How do you get social right? It’s not simple, but it’s not rocket science either. It takes commitment (just like engagement!). You need a platform that prioritizes automatically, that separates service requests from warranty from pre-sales, and routes these in seconds to specifically trained agents who respond personally and ensure resolution. Think “call center meets social care.”

In this recent article, various aspects of the difficulties of great social care are presented. What struck me the most in this article in the idea that “as a result of these types of difficulties, Twitter as a help channel may be fading.” Au contraire. The events noted are all evidence of the exact opposite: brands are trying to figure out how to do this in a way that makes sense for them, and for their customers.

Speaking purely for myself, I’ve certainly made “learning mistakes” and come out better for them. (The trick being not making the same “learning mistake” over and over.) I welcome any brand for my consideration that is actively trying to understand where and under what terms I want service to be delivered. The brands referenced will all come out ahead, and rest assured that my use of Twitter for customer care will not decrease! It’s an amazing channel, particularly given its inherent mobile-friendly apps: Twitter on mobile shortens time between the event and reporting of the event. That sounds about as perfect as you can for real-time reporting and resolution of customer care issues.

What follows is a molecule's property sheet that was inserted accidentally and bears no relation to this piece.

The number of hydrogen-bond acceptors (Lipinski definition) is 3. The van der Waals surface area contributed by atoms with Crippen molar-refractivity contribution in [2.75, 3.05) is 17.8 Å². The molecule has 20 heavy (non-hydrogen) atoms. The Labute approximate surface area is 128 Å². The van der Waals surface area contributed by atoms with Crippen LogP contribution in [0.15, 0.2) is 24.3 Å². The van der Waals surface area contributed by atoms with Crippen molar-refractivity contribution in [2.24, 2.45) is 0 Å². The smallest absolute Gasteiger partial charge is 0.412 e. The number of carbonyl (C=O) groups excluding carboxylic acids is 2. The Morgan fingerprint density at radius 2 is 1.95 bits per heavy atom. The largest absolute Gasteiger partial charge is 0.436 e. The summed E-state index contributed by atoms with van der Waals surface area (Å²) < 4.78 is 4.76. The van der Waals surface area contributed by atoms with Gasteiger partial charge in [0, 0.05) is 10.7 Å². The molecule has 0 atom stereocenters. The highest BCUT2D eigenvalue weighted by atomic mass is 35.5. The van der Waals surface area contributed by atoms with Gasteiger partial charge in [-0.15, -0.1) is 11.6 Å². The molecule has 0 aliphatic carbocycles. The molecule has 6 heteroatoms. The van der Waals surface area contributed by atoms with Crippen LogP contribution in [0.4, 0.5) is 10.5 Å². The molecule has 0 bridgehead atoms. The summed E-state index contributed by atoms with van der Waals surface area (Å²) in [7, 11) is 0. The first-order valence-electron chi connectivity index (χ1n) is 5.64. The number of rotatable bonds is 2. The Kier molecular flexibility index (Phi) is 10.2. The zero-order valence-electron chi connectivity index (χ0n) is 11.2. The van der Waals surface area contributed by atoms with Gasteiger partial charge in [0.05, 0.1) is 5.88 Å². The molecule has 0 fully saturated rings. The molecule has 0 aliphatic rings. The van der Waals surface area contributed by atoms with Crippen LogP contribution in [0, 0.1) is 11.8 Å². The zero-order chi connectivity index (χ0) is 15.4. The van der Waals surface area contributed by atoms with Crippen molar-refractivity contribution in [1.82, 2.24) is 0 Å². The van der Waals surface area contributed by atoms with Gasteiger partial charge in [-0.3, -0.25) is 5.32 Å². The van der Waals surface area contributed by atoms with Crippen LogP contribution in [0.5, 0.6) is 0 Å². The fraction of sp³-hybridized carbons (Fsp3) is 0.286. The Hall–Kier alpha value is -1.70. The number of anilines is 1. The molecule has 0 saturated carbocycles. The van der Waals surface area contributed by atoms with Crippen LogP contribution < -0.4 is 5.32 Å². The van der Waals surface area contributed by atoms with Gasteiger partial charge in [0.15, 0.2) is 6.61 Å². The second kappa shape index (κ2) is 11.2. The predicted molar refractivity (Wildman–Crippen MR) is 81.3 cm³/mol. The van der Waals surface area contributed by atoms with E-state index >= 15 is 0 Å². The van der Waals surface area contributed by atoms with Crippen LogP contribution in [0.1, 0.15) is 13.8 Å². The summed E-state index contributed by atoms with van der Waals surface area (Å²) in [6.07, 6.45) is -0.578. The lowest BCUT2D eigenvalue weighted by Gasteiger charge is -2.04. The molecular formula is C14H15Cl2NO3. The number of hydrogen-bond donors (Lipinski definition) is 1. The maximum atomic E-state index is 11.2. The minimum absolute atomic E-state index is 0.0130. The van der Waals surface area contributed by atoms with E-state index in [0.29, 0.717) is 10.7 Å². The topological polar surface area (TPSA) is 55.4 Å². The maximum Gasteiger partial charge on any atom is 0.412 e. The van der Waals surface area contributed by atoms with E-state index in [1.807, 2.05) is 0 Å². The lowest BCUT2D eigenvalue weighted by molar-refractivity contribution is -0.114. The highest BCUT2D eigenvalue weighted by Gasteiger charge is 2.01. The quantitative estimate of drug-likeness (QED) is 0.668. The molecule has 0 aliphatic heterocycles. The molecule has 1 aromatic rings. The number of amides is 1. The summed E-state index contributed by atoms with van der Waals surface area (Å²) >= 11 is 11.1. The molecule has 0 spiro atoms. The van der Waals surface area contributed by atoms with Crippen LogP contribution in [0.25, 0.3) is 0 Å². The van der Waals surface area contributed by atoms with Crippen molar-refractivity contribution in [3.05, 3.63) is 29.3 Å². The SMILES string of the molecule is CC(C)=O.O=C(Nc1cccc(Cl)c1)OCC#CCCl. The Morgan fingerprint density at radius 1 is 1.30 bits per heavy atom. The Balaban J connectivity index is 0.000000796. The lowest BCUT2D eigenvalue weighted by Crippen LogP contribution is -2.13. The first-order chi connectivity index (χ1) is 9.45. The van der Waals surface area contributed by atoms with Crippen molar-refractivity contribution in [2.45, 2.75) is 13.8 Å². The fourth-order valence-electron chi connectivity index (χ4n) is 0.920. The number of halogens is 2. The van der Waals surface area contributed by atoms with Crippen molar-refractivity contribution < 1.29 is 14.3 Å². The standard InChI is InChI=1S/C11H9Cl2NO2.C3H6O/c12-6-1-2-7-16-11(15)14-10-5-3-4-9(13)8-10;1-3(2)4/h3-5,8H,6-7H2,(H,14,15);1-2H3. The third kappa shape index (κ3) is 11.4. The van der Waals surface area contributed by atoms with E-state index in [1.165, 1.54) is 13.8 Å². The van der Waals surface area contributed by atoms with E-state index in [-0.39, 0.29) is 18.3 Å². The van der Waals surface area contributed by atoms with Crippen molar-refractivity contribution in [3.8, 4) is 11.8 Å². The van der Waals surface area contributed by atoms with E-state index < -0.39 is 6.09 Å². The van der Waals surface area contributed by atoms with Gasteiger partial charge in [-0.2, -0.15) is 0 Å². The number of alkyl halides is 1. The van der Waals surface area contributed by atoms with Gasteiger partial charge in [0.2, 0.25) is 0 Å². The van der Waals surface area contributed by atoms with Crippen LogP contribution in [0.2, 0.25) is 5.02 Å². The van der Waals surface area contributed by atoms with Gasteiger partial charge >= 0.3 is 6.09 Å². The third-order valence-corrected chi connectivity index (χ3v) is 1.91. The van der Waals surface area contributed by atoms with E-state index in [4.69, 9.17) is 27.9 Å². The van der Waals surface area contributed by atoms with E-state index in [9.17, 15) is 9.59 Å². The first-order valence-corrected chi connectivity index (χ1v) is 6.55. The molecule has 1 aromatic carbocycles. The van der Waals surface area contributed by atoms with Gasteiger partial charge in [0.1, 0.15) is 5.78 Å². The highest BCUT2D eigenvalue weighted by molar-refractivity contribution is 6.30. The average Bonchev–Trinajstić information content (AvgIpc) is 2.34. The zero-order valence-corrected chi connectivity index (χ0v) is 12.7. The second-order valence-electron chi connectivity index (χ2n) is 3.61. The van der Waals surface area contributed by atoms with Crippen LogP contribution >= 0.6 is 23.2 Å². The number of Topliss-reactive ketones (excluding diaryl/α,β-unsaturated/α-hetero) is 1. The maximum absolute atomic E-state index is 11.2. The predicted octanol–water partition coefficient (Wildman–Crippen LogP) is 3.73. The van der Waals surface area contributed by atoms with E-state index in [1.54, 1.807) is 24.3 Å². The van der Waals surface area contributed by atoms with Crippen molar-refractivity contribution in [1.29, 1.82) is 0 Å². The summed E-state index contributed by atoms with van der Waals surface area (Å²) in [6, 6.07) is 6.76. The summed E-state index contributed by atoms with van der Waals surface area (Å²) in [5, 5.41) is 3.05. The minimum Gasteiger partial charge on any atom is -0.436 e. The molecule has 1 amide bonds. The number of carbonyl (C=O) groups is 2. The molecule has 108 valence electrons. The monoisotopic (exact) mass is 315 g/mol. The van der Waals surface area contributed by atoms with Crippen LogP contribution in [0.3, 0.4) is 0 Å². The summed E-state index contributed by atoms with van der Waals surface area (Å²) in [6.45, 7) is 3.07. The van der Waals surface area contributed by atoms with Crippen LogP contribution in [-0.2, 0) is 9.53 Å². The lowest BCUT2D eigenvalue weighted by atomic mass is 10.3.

Case in point: flying home from San Francisco I had a simply great experience on United Airlines. I tweeted about it on boarding, and shortly thereafter received a personal response from UA. Want more? When I upgraded to DISH Hopper, or when I noticed an issue with my Time Warner Cable Internet service, I used Twitter to take care of both, in minutes (disclosure: both DISH and Time Warner Cable are customers of the company I work for). No, far from it: Twitter is not going away as a care channel, and the fact that brands are actively trying to sort it out is absolutely to their credit. Write their names down because these are the brands that will win.

So move over bacon, and make way for Sizzlean. If you’ve got your listening chops down, help your operations team build its skills. Rather than forcing a marketing solution (aka “listening tools”) for one-on-one engagement, step up to a metrics-driven social customer care platform and help the social agents get the brand “feel” right. Then step back and let them do their job, using the platform-provided social customer experience and metrics to audit, guide, and improve over time. Work together with operations to ensure that you know what the market is telling you, and that Bob, Sally, and Mary are all highly likely to recommend you.

Image on home page via Shutterstock.